In 2013, I joined the incredible team at Slalom, focusing on Tableau and it’s been an amazing experience. Recently in 2014, I was honored and humbled to receive Tableau’s highest recognition of being named a Tableau Zen Master. Dynamic parameters are skype binary option signals well-documented demand in the Tableau community.
The reasons for this are numerous but most of all simply goes back to better enabling advanced analysis with a better, more intuitive experience for end users. It’s not a problem that I run into often, but when I run into it, it is a seemingly endless brick wall between the analysis that I can do and the analysis that I want to do. But what I am going to show you is extremely powerful in the right circumstance – and the funny thing is that it’s been right in front of our faces all this time. The solution comes from an actual client problem that was a bit of a brainteaser for a few hours.
Before I go any further, a big thanks to both Chris Toomey and Allan Walker of Slalom for allowing me to bounce some ideas off of them, even though I went in a different direction with this solution. Now creating these views in Tableau at each level of the hierarchy is not especially difficult – what is extraordinarily difficult is creating the interactive flow and filtering between these different levels of detail in an intuitive and excellent user experience. So the challenge became how can we dive in and out of a piece of the hierarchy without robbing users of a great experience? Let’s get a couple questions out of the way. This hack takes advantage of a trick with URL parameters, which means it will only work after the workbook has been published. We’ll talk about this more in a bit. Did you say something about dynamic parameters?
The easiest way to understand what I’m talking about is by drilling into the viz below. Note: I’m going to show two different solutions to solve the same problem. 3 of your choices will actually produce another visualization. But it totally works – if you have the patience for it. This is actually shockingly simple, so don’t blink as you might miss it. It actually comes from knowing a little bit about how URL parameters work. You may have used these before to create some customize links, or if you have ever written a blog or embedded a dashboard inside of a webpage you tend to learn a thing or two on this.
These are both very interesting pieces of information but neither is extraordinarily groundbreaking. Well of course there is – it’s our dear friend the URL action. URL Encode Data Values’ was all about, now is your time to find out, because you definitely want to check the box when you go with this solution. It’s what handles funny characters like spaces when you have to put them into a URL. So what we’re saying is you can dynamically set the value of the parameter by clicking on point in the data and using a URL action to set the parameter equal to the point in the data. They are dynamic because you set their values when you click on them. They are cascading because of the filter logic you’re using on each sheet that shows the relevant data for the current level of the hierarchy.
CLICKABLE, DRILLABLE CASCADING DYNAMIC PARAMETERS IN TABLEAU! I know – where has this been all my life? I’m now going to walk you through how I built a second, more elegant solution which leverages this URL parameter hack using super store sales data. In the first solution we created two parameters that were both LISTS of strings based on the values of Department and Category from the data.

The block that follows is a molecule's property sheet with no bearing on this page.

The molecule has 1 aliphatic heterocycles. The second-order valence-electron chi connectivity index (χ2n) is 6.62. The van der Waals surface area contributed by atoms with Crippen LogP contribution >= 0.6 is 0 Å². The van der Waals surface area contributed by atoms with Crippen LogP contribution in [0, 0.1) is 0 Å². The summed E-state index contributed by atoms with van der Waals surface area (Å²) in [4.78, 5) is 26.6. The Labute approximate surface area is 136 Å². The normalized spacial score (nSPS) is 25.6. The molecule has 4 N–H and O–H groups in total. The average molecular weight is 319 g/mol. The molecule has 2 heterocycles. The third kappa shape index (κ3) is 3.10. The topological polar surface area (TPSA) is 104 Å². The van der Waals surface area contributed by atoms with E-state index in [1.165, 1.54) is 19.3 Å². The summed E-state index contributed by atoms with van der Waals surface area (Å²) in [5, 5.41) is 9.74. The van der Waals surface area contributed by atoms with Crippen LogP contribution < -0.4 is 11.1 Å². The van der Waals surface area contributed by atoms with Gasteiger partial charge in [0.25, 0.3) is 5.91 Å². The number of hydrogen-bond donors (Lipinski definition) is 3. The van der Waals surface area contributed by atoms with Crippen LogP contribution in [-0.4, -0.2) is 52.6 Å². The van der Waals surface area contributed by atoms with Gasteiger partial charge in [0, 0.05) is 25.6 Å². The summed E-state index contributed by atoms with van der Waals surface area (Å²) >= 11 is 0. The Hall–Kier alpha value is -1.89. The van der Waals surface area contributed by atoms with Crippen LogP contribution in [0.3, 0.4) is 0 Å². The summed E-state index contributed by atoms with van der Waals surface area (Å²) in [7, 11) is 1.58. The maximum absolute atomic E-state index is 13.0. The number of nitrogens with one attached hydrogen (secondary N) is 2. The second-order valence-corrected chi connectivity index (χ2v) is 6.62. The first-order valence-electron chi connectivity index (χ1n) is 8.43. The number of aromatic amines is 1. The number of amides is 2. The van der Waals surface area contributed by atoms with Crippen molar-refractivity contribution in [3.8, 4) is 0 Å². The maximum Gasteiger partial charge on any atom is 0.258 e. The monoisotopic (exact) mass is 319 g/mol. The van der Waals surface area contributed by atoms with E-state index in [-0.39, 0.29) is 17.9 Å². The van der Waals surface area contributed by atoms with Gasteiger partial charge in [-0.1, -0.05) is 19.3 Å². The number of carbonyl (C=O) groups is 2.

To begin we need to create three sheets, one at each of the hierarchy used that we care about. Remember the goal of the view the hierarchy is to show two levels at a time – a single parent and all of its associated children. First we’ll create our year-over-year metric – it’s a Table Calc using the lookup function. You’re done creating the first level. Total Superstore now shows the level of Department, and the axis that originally Department now goes to Category.
As noted earlier, the easiest thing to do is to create two blank string parameters and set their default values to be blank. Creating the filtering is really simple as well. We’re simply going to match the parameters we created above up with the fields from the data. Filter it the same as before, excluding False.
Now, you’re all probably very familiar with the fact that you can create actions on dashboards. You’ll be greeted by a very similar action menu that should look very familiar. This is where we get fancy. Drill in to ’ and then click on the arrow at the end.
There’s a lot going on here so let’s talk about each piece so that you understand it. Understanding all of this is very important because this is how you make it both clickable and dynamic so that everything works. So you should be able to plug in your values and go. Here’s an explination by the famous Ben Jones of Tableau Public. It means there something else I want to add to the URL. Hides the top navigation area, making the view blend into your web page better. When they say required, they really mean some of the other URL parameters won’t even work if this isn’t included.
Specifies he target window name for external hyperlinks. In the last piece we are simply reminding Tableau that we want the second parameter to remain blank. You should now understand all of the pieces of the URL that we’ve created. URL Encode Data Values’ – this should properly encode any spaces, commas, and other special characters that are in the data. It is very important that you check this box. I go back up the hierarchy?